A beautiful book. I wonder if the same qualities that allowed him to write it, prevented him from living long enough or well enough to finish another.

The Eagle Has Landed (1975)
Jack Higgins

Higgins was one of several pen names adopted by Henry Patterson. It happened to be the one he was using when this novel made his name and he was stuck with it ever afterward.

I’m not exactly sure how many copies have ever shifted under “Jack Higgins” that wouldn’t have done the same under “Henry Patterson” but it’s sort of appropo, both in its mundanity and its duplicity, that a man whose Big Idea (the one every super-successful pulp writer needs to permanently hook whatever name he’s using into the Public’s grasping maw), involves an assassination attempt on Winston Churchill by a compromised man whose embattled sense of integrity ends up costing him success, should write under a pseudonym that isn’t even catchy.

That said, it’s damn effective. Given that you know his protagonist isn’t going to succeed–and that, unlike Frederick Forsyth’s “Jackal” or Ken Follett’s “Needle,” he isn’t going to be revealed as a sociopath, even though he’s on the darkest mission imaginable–Higgins’ ability to keep the finger turning the pages is near miraculous.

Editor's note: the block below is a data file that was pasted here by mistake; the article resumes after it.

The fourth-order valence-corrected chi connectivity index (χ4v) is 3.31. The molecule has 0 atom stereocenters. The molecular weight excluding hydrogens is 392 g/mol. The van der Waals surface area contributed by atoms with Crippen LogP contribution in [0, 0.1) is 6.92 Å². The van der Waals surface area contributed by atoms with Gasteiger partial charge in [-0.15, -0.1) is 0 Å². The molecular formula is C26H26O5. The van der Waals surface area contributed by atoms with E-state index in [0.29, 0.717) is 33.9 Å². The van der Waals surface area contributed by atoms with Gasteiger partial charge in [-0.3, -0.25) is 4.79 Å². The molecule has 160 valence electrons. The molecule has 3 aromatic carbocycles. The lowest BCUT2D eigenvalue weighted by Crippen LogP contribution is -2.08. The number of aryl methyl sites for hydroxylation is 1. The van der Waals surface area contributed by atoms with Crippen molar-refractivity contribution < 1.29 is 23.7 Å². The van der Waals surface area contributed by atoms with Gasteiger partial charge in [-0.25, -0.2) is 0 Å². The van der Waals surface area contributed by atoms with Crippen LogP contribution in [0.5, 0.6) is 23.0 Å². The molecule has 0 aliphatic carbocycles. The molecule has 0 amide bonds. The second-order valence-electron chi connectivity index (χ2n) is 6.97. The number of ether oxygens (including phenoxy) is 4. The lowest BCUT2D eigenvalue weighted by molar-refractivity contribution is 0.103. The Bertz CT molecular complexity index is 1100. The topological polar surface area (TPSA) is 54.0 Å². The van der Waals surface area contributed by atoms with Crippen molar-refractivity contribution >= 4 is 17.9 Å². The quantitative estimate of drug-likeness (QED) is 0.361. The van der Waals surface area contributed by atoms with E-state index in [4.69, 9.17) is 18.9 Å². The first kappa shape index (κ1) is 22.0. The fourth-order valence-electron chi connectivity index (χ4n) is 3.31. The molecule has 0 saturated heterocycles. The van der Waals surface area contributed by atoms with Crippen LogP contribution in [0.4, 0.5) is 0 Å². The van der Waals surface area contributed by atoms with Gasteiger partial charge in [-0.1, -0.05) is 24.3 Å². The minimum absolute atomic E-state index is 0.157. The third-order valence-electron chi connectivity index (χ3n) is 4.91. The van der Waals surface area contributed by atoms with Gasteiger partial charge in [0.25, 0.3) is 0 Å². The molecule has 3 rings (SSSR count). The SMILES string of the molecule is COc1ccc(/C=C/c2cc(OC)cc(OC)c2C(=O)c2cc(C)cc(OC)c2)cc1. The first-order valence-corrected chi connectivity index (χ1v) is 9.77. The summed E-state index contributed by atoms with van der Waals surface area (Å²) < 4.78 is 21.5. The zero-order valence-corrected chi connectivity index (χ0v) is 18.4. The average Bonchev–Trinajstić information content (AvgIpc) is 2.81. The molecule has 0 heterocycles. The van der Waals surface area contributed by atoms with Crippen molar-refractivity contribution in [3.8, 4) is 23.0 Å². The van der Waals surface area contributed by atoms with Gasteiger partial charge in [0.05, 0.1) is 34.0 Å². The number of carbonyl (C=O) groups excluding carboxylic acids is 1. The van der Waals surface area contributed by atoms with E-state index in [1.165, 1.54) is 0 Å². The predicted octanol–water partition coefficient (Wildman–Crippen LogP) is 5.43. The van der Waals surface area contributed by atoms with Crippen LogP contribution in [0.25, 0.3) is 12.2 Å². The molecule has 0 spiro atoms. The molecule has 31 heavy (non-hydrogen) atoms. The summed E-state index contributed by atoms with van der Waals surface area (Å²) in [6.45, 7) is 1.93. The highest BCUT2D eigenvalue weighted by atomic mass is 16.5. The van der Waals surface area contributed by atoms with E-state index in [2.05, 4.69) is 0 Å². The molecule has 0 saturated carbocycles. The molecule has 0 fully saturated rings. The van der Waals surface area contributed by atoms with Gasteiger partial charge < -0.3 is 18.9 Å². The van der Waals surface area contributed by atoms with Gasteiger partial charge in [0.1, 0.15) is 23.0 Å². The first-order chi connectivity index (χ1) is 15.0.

The Nazis hardly lost their usefulness to pulp writers in the decades since, but this, Follett’s Eye of the Needle, Alistair MacLean’s The Guns of Navarone, and the similar-themed books by Len Deighton were the peak of the form. I’m glad I read it and Higgins’ is certainly a good enough writer that I’ll look for a chance to explore his work further. I keep hoping I’ll find one who hit it out of the park more than a time or two.